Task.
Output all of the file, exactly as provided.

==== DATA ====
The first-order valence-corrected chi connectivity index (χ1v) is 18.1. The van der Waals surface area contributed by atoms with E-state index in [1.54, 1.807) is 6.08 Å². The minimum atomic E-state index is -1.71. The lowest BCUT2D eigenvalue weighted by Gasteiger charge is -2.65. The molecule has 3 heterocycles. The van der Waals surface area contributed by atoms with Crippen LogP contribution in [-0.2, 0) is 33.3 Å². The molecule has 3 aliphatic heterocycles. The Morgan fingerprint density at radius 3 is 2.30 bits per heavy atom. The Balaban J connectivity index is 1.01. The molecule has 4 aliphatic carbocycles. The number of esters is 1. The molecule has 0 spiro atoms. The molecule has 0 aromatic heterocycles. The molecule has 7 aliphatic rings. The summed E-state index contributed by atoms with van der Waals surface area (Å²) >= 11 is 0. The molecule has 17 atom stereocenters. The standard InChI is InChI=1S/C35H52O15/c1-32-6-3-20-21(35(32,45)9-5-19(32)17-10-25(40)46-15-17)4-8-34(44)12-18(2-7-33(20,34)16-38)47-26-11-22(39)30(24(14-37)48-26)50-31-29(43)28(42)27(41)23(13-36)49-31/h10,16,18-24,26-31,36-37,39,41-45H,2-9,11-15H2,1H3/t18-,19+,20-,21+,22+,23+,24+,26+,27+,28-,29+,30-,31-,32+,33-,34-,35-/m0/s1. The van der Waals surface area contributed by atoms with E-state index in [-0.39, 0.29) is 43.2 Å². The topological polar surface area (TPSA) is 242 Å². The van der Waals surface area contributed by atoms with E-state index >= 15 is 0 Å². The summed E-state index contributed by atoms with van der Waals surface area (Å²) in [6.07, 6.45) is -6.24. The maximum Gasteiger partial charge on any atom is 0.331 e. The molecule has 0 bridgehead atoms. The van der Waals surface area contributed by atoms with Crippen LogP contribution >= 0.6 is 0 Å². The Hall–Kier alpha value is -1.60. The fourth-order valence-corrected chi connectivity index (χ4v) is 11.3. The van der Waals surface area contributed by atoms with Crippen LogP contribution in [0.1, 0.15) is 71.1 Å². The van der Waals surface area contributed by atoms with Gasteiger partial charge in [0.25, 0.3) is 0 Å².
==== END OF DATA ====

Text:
The first-order valence-corrected chi connectivity index (χ1v) is 18.1. The van der Waals surface area contributed by atoms with E-state index in [1.54, 1.807) is 6.08 Å². The minimum atomic E-state index is -1.71. The lowest BCUT2D eigenvalue weighted by Gasteiger charge is -2.65. The molecule has 3 heterocycles. The van der Waals surface area contributed by atoms with Crippen LogP contribution in [-0.2, 0) is 33.3 Å². The molecule has 3 aliphatic heterocycles. The Morgan fingerprint density at radius 3 is 2.30 bits per heavy atom. The Balaban J connectivity index is 1.01. The molecule has 4 aliphatic carbocycles. The number of esters is 1. The molecule has 0 spiro atoms. The molecule has 0 aromatic heterocycles. The molecule has 7 aliphatic rings. The summed E-state index contributed by atoms with van der Waals surface area (Å²) >= 11 is 0. The molecule has 17 atom stereocenters. The standard InChI is InChI=1S/C35H52O15/c1-32-6-3-20-21(35(32,45)9-5-19(32)17-10-25(40)46-15-17)4-8-34(44)12-18(2-7-33(20,34)16-38)47-26-11-22(39)30(24(14-37)48-26)50-31-29(43)28(42)27(41)23(13-36)49-31/h10,16,18-24,26-31,36-37,39,41-45H,2-9,11-15H2,1H3/t18-,19+,20-,21+,22+,23+,24+,26+,27+,28-,29+,30-,31-,32+,33-,34-,35-/m0/s1. The van der Waals surface area contributed by atoms with E-state index in [-0.39, 0.29) is 43.2 Å². The topological polar surface area (TPSA) is 242 Å². The van der Waals surface area contributed by atoms with E-state index >= 15 is 0 Å². The summed E-state index contributed by atoms with van der Waals surface area (Å²) in [6.07, 6.45) is -6.24. The maximum Gasteiger partial charge on any atom is 0.331 e. The molecule has 0 bridgehead atoms. The van der Waals surface area contributed by atoms with Crippen LogP contribution >= 0.6 is 0 Å². The Hall–Kier alpha value is -1.60. The fourth-order valence-corrected chi connectivity index (χ4v) is 11.3. The van der Waals surface area contributed by atoms with Crippen LogP contribution in [0.1, 0.15) is 71.1 Å². The van der Waals surface area contributed by atoms with Gasteiger partial charge in [0.25, 0.3) is 0 Å².